Democracy in America | SLJ DVD Review

Gr 8 Up –This series contains many primary source documents including images of period maps, political cartoons, paintings, and newspaper headlines.

redstarDemocracy in America. 30 min. ISBN 9780985726201.

Expansion and Reform. 26 min. ISBN 9780 985726256.

Manifest Destiny. 22 min. ISBN 9780 985726263.

Securing the Republic. 32 min. ISBN 9780 985726232.

ea: (Growth of a Nation). Media Rich Learning. $49. Set $169. ISBN 9780985726218. 2017.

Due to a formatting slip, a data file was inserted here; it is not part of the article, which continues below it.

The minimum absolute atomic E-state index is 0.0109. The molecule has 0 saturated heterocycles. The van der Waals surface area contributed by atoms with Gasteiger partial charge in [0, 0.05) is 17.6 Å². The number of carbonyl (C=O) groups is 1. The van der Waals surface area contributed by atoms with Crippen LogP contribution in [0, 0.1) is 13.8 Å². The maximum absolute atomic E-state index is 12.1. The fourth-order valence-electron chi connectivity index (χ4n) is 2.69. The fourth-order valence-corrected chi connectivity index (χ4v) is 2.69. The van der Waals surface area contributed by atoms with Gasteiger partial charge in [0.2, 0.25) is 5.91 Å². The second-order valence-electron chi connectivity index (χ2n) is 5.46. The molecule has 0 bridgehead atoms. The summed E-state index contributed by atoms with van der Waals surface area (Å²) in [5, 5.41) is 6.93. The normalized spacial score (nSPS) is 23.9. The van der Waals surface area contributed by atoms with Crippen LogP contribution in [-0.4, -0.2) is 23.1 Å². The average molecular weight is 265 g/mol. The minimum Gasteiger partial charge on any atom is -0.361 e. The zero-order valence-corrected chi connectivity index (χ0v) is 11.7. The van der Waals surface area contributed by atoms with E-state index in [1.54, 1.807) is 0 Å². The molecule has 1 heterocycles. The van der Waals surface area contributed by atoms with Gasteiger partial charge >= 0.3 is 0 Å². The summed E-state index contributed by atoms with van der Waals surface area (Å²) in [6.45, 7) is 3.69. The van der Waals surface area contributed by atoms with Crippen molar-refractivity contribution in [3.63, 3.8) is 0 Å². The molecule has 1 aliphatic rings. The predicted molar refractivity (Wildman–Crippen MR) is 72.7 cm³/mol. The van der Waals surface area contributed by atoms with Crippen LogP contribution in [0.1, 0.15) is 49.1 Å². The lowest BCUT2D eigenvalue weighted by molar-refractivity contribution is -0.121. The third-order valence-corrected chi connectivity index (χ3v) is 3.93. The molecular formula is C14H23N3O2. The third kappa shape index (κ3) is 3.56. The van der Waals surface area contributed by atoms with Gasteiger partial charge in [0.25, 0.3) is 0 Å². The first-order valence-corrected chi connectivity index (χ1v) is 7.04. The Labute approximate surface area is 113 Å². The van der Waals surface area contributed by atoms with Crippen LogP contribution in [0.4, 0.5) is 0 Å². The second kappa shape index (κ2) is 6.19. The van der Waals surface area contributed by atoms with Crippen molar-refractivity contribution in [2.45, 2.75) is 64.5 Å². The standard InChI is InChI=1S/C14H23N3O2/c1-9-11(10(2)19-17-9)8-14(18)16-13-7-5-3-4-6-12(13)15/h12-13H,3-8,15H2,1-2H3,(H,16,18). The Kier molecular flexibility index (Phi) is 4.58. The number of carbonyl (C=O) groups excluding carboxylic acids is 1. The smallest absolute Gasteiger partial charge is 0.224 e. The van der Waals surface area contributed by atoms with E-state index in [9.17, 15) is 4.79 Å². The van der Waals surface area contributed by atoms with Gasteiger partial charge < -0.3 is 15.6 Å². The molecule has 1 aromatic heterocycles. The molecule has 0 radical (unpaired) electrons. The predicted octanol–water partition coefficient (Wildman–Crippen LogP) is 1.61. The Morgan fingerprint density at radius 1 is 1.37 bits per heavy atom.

Gr 8 Up –This series contains many primary source documents including images of period maps, political cartoons, paintings, and newspaper headlines. Democracy in America is the most comprehensive of the four programs, covering the period 1814–38. It focuses on the Missouri Compromise, Andrew Jackson, and other presidents. (The famous political cartoon showing Jackson as King Andrew is explained.) There is a frank discussion of the Indian Removal Act and the strong role Andrew Jackson played in literally pushing the Native Americans off their lands. The cruelty of the Trail of Tears is shown with the examples of the famous painting by Robert Lindneux and the refusal of Jackson to abide by John Marshall’s decision in Cherokee Nation v. GeorgiaExpansion and Reform begins with a description of the pioneering settlers and explains how difficult pioneering life was. Relevant quotes from John James Audubon and Robert Fulton demonstrate controversial views about economic expansion. Manifest Destiny covers the period 1830–49, including the Mexican-American War. Securing the Republic covers the Louisiana Purchase, the Lewis and Clark expedition, and the War of 1812. The commentary uses words such as lynch pin, precarious, sovereignty, which may require the teacher to prepare a vocabulary list before viewing. VERDICT The detailed series is great for a quick overview of a particular subject, with graphic maps, primary source images, stimulating quotes, and effective visual techniques to make the images come alive. Useful for AP U.S. history, these resources can lead to lively class discussions.–Ellen Frank Bayer, Flushing High School, New York City This review was published in the School Library Journal February 2018 issue.

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